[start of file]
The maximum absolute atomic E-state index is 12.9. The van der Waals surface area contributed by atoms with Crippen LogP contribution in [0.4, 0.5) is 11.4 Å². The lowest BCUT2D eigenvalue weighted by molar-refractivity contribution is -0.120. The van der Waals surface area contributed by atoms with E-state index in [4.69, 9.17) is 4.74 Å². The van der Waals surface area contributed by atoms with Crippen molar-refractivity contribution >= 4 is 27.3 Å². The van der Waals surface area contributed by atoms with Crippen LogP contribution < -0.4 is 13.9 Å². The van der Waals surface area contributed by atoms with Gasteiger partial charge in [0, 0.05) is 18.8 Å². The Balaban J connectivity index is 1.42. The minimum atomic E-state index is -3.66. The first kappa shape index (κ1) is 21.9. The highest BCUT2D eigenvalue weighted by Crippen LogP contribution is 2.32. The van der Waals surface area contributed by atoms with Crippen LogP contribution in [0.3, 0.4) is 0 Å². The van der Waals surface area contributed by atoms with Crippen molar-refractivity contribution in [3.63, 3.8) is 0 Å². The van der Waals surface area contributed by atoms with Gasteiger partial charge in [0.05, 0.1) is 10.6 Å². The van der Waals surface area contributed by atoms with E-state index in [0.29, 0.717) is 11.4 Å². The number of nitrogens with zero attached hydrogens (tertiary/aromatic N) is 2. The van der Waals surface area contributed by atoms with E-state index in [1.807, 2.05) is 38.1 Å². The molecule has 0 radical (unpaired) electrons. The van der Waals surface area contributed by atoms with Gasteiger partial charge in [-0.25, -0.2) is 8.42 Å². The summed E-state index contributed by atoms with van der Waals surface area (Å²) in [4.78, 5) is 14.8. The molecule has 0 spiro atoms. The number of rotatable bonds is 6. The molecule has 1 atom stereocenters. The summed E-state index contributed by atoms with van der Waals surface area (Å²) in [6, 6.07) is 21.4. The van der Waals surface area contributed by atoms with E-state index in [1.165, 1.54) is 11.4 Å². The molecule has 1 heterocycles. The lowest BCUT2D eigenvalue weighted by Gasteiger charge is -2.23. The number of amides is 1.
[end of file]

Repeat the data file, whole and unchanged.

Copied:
The maximum absolute atomic E-state index is 12.9. The van der Waals surface area contributed by atoms with Crippen LogP contribution in [0.4, 0.5) is 11.4 Å². The lowest BCUT2D eigenvalue weighted by molar-refractivity contribution is -0.120. The van der Waals surface area contributed by atoms with E-state index in [4.69, 9.17) is 4.74 Å². The van der Waals surface area contributed by atoms with Crippen molar-refractivity contribution >= 4 is 27.3 Å². The van der Waals surface area contributed by atoms with Crippen LogP contribution < -0.4 is 13.9 Å². The van der Waals surface area contributed by atoms with Gasteiger partial charge in [0, 0.05) is 18.8 Å². The Balaban J connectivity index is 1.42. The minimum atomic E-state index is -3.66. The first kappa shape index (κ1) is 21.9. The highest BCUT2D eigenvalue weighted by Crippen LogP contribution is 2.32. The van der Waals surface area contributed by atoms with Crippen LogP contribution in [0.3, 0.4) is 0 Å². The van der Waals surface area contributed by atoms with Crippen molar-refractivity contribution in [3.63, 3.8) is 0 Å². The van der Waals surface area contributed by atoms with Gasteiger partial charge in [0.05, 0.1) is 10.6 Å². The van der Waals surface area contributed by atoms with E-state index in [0.29, 0.717) is 11.4 Å². The number of nitrogens with zero attached hydrogens (tertiary/aromatic N) is 2. The van der Waals surface area contributed by atoms with E-state index in [1.807, 2.05) is 38.1 Å². The molecule has 0 radical (unpaired) electrons. The van der Waals surface area contributed by atoms with Gasteiger partial charge in [-0.25, -0.2) is 8.42 Å². The summed E-state index contributed by atoms with van der Waals surface area (Å²) in [4.78, 5) is 14.8. The molecule has 0 spiro atoms. The number of rotatable bonds is 6. The molecule has 1 atom stereocenters. The summed E-state index contributed by atoms with van der Waals surface area (Å²) in [6, 6.07) is 21.4. The van der Waals surface area contributed by atoms with E-state index in [1.165, 1.54) is 11.4 Å². The molecule has 1 heterocycles. The lowest BCUT2D eigenvalue weighted by Gasteiger charge is -2.23. The number of amides is 1.